The days are numbered for this landmark hotel, where echoes of 1960s Tokyo glamor are destined to give way to the crash of the wrecking ball
By Rebecca Milner
In a city like Tokyo, there is something particularly decadent about a building that sprawls horizontally as the Hotel Okura does. It’s such a flagrant misuse of space, especially in the heart of downtown. And oh, how the Okura sprawls—its grounds cover an expanse more than three times the size of the city’s baseball stadium. It has its own post office, its own barbershop, a private art museum, a tea ceremony room, and a salon just for playing go, an ancient board game akin to chess.
Opened in 1962 in the Toranomon business district, the Hotel Okura is a window into the luxuries of another time, when seats in coach had legroom and nobody had ever heard of molecular gastronomy. The genteel Orchid Room restaurant still serves things like lobster thermidor, brought to the table by tuxedoed waiters. Lobby attendants wear kimonos. But it couldn’t last forever; it’s a miracle it lasted as long as it did.
The past decade in Tokyo has seen a crop of luxury hotels pop up like bamboo shoots after the rain, as the Japanese say. They are all models of efficiency and all cast in the same mold: a skyscraper with the first 20 or more floors housing offices and then, in the top floors, the hotel. This is contemporary Tokyo, ever more streamlined.
Soon, the Okura will be no different. On the last day of next August, its main building (an annex was added in 1973) will shut its doors, and when those doors reopen in the spring of 2019—a year ahead of the Tokyo Olympics—they will be within a 38-story glass tower. Gone will be the endless corridors; offices will occupy the new building’s first 18 floors. Half the land will be turned over to a public park. It’s hard to find fault with the latter, and there’s no doubt the reopening will receive much fanfare. New openings usually do, and Tokyo always has a new opening.
What the city doesn’t have, however, is many outstanding examples of 1960s design, especially those with the power to make design wonks go weak in the knees. Case in point: Monocle magazine has launched a quixotic campaign to save the hotel’s main building, as when this landmark goes, so too will its iconic vision of Japanese modernism. It feels like the passing of an aging Hollywood star, the last of her era.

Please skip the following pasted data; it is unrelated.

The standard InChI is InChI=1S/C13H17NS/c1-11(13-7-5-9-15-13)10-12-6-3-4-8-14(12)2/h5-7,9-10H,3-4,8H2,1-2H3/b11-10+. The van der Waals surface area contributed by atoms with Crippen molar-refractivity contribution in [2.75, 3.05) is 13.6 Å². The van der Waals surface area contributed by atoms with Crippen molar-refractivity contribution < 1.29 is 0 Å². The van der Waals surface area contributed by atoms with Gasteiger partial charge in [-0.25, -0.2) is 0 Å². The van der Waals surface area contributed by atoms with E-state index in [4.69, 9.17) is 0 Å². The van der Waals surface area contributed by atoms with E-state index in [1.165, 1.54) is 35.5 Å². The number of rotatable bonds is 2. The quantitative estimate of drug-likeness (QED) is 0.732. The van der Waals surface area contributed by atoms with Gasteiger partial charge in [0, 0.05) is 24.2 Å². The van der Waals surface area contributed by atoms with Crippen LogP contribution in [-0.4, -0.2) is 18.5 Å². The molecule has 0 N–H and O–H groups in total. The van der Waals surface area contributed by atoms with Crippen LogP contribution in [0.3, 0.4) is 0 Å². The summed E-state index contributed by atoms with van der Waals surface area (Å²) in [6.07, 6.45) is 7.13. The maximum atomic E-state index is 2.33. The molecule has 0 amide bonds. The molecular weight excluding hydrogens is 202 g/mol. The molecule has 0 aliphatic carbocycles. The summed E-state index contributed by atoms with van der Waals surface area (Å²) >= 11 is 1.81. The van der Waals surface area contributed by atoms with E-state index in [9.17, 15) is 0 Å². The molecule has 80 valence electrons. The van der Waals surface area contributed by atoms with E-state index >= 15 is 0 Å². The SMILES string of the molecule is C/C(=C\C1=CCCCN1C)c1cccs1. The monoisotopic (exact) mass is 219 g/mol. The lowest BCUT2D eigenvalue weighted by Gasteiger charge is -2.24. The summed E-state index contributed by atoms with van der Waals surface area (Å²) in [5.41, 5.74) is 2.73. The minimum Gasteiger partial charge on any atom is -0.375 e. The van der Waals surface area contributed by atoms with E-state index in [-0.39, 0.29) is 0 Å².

When the Hotel Okura debuted in advance of the first Tokyo Olympics, it was the height of ’60s glamour. Royalty, heads of state, and diplomats checked in, as did celebrities like John Lennon and Yoko Ono, who holed up for several months in the Okura’s Presidential Suite in 1977. Even James Bond stayed here in the Ian Fleming novel You Only Live Twice (though the hotel that appears in the film version is actually the rival Hotel New Otani), and it’s no stretch at all to picture a young Sean Connery—or Mad Men’s Don Draper—at the Orchid Bar, sipping a martini on one of its black-leather banquettes.
As with many of the structures built for the 1964 Olympics, the Hotel Okura was intended to showcase the very best of Japanese design. Lead architect Yoshio Taniguchi, who was also responsible for Tokyo’s Imperial Theater and Museum of Modern Art (his son, Yoshio, would go on to redesign the MoMA in New York City) arranged the main building as a stack of horizontal planes—like a pagoda, but without the curling edges—and imprinted the outer walls with a crosshatch pattern that nods to a decorative style favored by the rich merchants of centuries past.
Sure, the guest rooms feel a little old-fashioned now. But oh, the lobby! Never was there a better example of what excellent bedfellows mid-century modernism and Japan’s traditional aesthetic could be. A great expanse of carpet the color of tatami straw runs toward windows shaded with paper screens. The tables, perfect discs, look like lacquer trays polished to a high sheen. And the chandeliers, strings of faceted orbs, dangle like gemstones from the ears of a starlet.
On one wall, there’s a world clock that continues to mark the time in Leningrad, as if to demonstrate that time really does stand still at the Okura. The chandeliers might survive the renovation and be installed in the lobby’s next incarnation, but I have doubts about the clock. The months are numbered for this and other relics of the jet-setting 1960s. Until then, should you find yourself passing through Tokyo, raise a glass—a Manhattan maybe, or an Old Fashioned—to the Hotel Okura, a Tokyo icon that will be sorely missed.
For more information, visit the Hotel Okura.
This article originally appeared in the December/January print issue of DestinAsian magazine (“Ode to the Okura”)